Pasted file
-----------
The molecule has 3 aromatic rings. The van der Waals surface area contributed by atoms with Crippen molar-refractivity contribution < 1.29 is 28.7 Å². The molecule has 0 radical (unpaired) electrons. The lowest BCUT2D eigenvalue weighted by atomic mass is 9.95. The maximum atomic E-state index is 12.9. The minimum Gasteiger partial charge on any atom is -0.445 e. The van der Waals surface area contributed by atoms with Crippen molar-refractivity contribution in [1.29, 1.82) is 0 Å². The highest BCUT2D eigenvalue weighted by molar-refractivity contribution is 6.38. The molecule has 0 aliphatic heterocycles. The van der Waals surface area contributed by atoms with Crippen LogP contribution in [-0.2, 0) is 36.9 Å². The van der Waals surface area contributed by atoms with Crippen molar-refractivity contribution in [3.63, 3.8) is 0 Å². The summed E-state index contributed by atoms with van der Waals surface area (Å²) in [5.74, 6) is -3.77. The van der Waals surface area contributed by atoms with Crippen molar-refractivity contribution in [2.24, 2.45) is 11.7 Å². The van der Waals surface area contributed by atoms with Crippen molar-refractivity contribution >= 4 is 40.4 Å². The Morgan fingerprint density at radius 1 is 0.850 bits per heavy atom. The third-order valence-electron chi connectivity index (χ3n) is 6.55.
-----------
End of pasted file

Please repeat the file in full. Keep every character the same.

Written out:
The molecule has 3 aromatic rings. The van der Waals surface area contributed by atoms with Crippen molar-refractivity contribution < 1.29 is 28.7 Å². The molecule has 0 radical (unpaired) electrons. The lowest BCUT2D eigenvalue weighted by atomic mass is 9.95. The maximum atomic E-state index is 12.9. The minimum Gasteiger partial charge on any atom is -0.445 e. The van der Waals surface area contributed by atoms with Crippen molar-refractivity contribution in [1.29, 1.82) is 0 Å². The highest BCUT2D eigenvalue weighted by molar-refractivity contribution is 6.38. The molecule has 0 aliphatic heterocycles. The van der Waals surface area contributed by atoms with Crippen LogP contribution in [-0.2, 0) is 36.9 Å². The van der Waals surface area contributed by atoms with Crippen molar-refractivity contribution in [3.63, 3.8) is 0 Å². The summed E-state index contributed by atoms with van der Waals surface area (Å²) in [5.74, 6) is -3.77. The van der Waals surface area contributed by atoms with Crippen molar-refractivity contribution in [2.24, 2.45) is 11.7 Å². The van der Waals surface area contributed by atoms with Crippen molar-refractivity contribution >= 4 is 40.4 Å². The Morgan fingerprint density at radius 1 is 0.850 bits per heavy atom. The third-order valence-electron chi connectivity index (χ3n) is 6.55.